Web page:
Ottawa

Quebec measles outbreak concerns Ottawa

Ottawa Public Health is surveying parents of small children about immunization in response to a large outbreak of measles in Quebec.
The measles outbreak in Quebec is the largest in North and South America since 2002. (U.S. Centres for Disease Control and Prevention)

Ottawa Public Health is surveying parents of small children about immunization in response to a large outbreak of measles in Quebec.

Vaccinations

The Public Health Agency of Canada recommends two doses of the the measles vaccine for children — one dose on the child's first birthday and another 15 months before they start school.

A second dose of the vaccine is also recommended for Canadians who travel to areas experiencing measles outbreaks, healthcare workers, military recruits and secondary school students.

The city agency is surveying families to determine how many school-aged children are immunized. A population needs to have at least 95 per cent of its school age population immunized to create a herd immunity, where a single case of measles introduced into the population is unlikely to spread.

Measles is a respiratory infection that begins much like a cold, but includes a red rash on the body.  There can be more serious complications leading to hospitalization. In developed countries, including Canada, death is estimated to occur once in 3,000 cases.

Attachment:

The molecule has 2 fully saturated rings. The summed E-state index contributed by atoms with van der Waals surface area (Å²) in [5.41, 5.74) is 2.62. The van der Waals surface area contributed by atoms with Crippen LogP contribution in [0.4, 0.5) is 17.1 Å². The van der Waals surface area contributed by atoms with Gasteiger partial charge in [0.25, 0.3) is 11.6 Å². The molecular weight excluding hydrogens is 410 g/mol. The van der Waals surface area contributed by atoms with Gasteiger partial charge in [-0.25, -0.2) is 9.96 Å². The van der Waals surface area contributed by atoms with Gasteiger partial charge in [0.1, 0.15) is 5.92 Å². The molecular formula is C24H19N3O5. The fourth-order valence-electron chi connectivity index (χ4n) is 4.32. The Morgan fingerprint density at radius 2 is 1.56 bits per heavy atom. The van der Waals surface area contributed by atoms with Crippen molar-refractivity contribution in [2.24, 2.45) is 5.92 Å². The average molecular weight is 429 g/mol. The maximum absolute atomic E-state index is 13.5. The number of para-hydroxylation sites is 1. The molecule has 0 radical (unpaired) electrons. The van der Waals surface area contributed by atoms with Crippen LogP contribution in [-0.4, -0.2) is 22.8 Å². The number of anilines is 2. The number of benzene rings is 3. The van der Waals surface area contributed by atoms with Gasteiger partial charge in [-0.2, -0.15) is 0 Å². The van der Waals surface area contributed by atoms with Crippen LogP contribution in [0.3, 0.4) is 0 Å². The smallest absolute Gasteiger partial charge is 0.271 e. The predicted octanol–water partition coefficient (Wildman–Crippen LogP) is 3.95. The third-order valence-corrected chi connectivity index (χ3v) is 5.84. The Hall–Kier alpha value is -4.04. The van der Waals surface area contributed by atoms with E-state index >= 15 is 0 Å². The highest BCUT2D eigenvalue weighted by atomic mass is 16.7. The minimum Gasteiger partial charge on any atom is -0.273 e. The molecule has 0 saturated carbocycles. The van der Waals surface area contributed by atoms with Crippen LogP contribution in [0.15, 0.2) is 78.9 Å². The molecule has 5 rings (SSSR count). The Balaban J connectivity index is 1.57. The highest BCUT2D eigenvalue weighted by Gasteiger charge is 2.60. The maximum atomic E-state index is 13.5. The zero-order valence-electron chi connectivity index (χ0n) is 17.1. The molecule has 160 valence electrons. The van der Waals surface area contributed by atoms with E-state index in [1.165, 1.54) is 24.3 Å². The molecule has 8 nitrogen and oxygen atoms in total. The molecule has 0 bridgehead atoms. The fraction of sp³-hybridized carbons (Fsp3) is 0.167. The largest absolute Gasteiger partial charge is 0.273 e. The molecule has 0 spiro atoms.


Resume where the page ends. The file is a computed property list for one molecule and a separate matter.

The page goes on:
In 2002, measles were declared eradicated from North America, but it has made a comeback in Quebec, where the number of cases has grown to 750.

However, Quebec provincial health authorities said Thursday there are currently no reported cases in the Outaouais region, which includes Gatineau.

Dr. Vera Etches, the associate medical officer with Ottawa public health, said the outbreak is close enough to concern authorities.

The measles virus is passed through airborne droplets and direct personal contact. (U.S. Centres for Disease Control and Prevention)

"In Quebec there was a failure in immunizing the population for protection," said Etches.

"The same is possible here in Ontario," said Etches. "Measles could be introduced, it can have an outbreak.  We don't want to see that."

"Measles can have serious complications, so we want to see if our population is prepared with enough protection from immunization," she said.

Etches said Ottawa Public Health relies on parents to report immunization records, and while parents can submit them online, the survey targetting parents of small children was added to give the agency more information.

The results of the survey should be available by early next year.

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